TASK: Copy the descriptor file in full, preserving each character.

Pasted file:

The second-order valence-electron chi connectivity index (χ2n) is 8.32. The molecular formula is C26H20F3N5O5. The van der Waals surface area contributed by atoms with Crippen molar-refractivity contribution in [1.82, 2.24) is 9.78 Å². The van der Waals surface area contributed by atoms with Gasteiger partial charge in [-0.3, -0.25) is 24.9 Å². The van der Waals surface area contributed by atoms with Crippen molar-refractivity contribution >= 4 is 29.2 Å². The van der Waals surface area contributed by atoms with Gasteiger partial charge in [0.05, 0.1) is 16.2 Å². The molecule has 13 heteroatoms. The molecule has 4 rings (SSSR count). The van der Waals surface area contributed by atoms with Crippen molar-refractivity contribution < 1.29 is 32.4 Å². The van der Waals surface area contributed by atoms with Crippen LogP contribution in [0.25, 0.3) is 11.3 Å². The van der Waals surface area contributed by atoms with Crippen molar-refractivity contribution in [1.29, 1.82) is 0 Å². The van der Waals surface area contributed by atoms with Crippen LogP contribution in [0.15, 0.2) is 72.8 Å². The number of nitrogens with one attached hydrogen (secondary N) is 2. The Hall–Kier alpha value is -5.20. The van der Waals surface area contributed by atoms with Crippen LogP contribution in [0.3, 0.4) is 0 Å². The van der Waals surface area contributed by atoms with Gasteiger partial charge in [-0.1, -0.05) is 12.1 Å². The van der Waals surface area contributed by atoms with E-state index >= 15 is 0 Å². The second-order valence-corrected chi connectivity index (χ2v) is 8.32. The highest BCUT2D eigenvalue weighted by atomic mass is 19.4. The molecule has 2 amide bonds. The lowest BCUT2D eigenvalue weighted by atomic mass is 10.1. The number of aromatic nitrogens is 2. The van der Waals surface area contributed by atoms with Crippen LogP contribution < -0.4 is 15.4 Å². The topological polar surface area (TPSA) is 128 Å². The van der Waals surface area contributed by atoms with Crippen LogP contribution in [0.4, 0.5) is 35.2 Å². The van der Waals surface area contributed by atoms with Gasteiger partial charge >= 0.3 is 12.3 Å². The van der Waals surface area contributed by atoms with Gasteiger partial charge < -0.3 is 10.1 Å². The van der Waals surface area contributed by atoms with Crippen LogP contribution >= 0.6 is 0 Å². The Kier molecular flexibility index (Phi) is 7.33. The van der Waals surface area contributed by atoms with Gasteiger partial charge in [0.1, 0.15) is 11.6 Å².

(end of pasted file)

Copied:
The second-order valence-electron chi connectivity index (χ2n) is 8.32. The molecular formula is C26H20F3N5O5. The van der Waals surface area contributed by atoms with Crippen molar-refractivity contribution in [1.82, 2.24) is 9.78 Å². The van der Waals surface area contributed by atoms with Gasteiger partial charge in [-0.3, -0.25) is 24.9 Å². The van der Waals surface area contributed by atoms with Crippen molar-refractivity contribution >= 4 is 29.2 Å². The van der Waals surface area contributed by atoms with Gasteiger partial charge in [0.05, 0.1) is 16.2 Å². The molecule has 13 heteroatoms. The molecule has 4 rings (SSSR count). The van der Waals surface area contributed by atoms with Crippen molar-refractivity contribution < 1.29 is 32.4 Å². The van der Waals surface area contributed by atoms with Crippen LogP contribution in [0.25, 0.3) is 11.3 Å². The van der Waals surface area contributed by atoms with Crippen molar-refractivity contribution in [1.29, 1.82) is 0 Å². The van der Waals surface area contributed by atoms with Crippen LogP contribution in [0.15, 0.2) is 72.8 Å². The number of nitrogens with one attached hydrogen (secondary N) is 2. The Hall–Kier alpha value is -5.20. The van der Waals surface area contributed by atoms with Crippen LogP contribution in [0.3, 0.4) is 0 Å². The van der Waals surface area contributed by atoms with Gasteiger partial charge in [-0.1, -0.05) is 12.1 Å². The van der Waals surface area contributed by atoms with E-state index >= 15 is 0 Å². The second-order valence-corrected chi connectivity index (χ2v) is 8.32. The highest BCUT2D eigenvalue weighted by atomic mass is 19.4. The molecule has 2 amide bonds. The lowest BCUT2D eigenvalue weighted by atomic mass is 10.1. The number of aromatic nitrogens is 2. The van der Waals surface area contributed by atoms with Crippen LogP contribution < -0.4 is 15.4 Å². The topological polar surface area (TPSA) is 128 Å². The van der Waals surface area contributed by atoms with Crippen LogP contribution in [0.4, 0.5) is 35.2 Å². The van der Waals surface area contributed by atoms with Gasteiger partial charge >= 0.3 is 12.3 Å². The van der Waals surface area contributed by atoms with Gasteiger partial charge < -0.3 is 10.1 Å². The van der Waals surface area contributed by atoms with Crippen LogP contribution >= 0.6 is 0 Å². The Kier molecular flexibility index (Phi) is 7.33. The van der Waals surface area contributed by atoms with Gasteiger partial charge in [0.1, 0.15) is 11.6 Å².